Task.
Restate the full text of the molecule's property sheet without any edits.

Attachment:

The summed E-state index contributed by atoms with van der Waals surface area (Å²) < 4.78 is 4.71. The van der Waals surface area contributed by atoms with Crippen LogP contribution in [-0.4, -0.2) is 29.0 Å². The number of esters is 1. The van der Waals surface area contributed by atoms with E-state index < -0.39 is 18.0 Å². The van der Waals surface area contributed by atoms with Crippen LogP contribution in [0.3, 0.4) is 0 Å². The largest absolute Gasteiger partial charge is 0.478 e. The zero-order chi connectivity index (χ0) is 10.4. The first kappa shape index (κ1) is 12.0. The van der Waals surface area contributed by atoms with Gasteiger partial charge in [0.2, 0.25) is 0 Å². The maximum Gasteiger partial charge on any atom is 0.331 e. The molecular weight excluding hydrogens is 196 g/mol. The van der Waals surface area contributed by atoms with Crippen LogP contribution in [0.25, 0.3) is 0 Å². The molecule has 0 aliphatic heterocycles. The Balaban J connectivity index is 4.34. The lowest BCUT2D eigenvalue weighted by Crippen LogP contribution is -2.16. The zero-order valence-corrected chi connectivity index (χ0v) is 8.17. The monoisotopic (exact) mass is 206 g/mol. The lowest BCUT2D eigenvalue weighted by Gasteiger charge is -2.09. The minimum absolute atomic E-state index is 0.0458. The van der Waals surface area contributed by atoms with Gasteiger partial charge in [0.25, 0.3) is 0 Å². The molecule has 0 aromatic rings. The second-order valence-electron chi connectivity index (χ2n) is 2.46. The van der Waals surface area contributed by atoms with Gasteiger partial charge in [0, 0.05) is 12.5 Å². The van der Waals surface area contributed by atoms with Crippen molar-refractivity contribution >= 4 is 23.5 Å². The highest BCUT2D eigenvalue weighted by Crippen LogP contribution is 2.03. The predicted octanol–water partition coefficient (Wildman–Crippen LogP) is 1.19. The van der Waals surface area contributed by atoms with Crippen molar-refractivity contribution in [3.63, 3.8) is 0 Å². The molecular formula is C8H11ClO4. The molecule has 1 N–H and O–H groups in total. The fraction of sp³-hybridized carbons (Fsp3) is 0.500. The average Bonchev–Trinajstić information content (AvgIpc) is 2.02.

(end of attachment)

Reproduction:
The summed E-state index contributed by atoms with van der Waals surface area (Å²) < 4.78 is 4.71. The van der Waals surface area contributed by atoms with Crippen LogP contribution in [-0.4, -0.2) is 29.0 Å². The number of esters is 1. The van der Waals surface area contributed by atoms with E-state index < -0.39 is 18.0 Å². The van der Waals surface area contributed by atoms with Crippen LogP contribution in [0.3, 0.4) is 0 Å². The largest absolute Gasteiger partial charge is 0.478 e. The zero-order chi connectivity index (χ0) is 10.4. The first kappa shape index (κ1) is 12.0. The van der Waals surface area contributed by atoms with Gasteiger partial charge in [0.2, 0.25) is 0 Å². The maximum Gasteiger partial charge on any atom is 0.331 e. The molecular weight excluding hydrogens is 196 g/mol. The van der Waals surface area contributed by atoms with Crippen LogP contribution in [0.25, 0.3) is 0 Å². The molecule has 0 aliphatic heterocycles. The Balaban J connectivity index is 4.34. The lowest BCUT2D eigenvalue weighted by Crippen LogP contribution is -2.16. The zero-order valence-corrected chi connectivity index (χ0v) is 8.17. The monoisotopic (exact) mass is 206 g/mol. The lowest BCUT2D eigenvalue weighted by Gasteiger charge is -2.09. The minimum absolute atomic E-state index is 0.0458. The van der Waals surface area contributed by atoms with Gasteiger partial charge in [0.25, 0.3) is 0 Å². The molecule has 0 aromatic rings. The second-order valence-electron chi connectivity index (χ2n) is 2.46. The van der Waals surface area contributed by atoms with Gasteiger partial charge in [0, 0.05) is 12.5 Å². The van der Waals surface area contributed by atoms with Crippen molar-refractivity contribution >= 4 is 23.5 Å². The highest BCUT2D eigenvalue weighted by Crippen LogP contribution is 2.03. The predicted octanol–water partition coefficient (Wildman–Crippen LogP) is 1.19. The van der Waals surface area contributed by atoms with Crippen molar-refractivity contribution in [3.63, 3.8) is 0 Å². The molecular formula is C8H11ClO4. The molecule has 1 N–H and O–H groups in total. The fraction of sp³-hybridized carbons (Fsp3) is 0.500. The average Bonchev–Trinajstić information content (AvgIpc) is 2.02.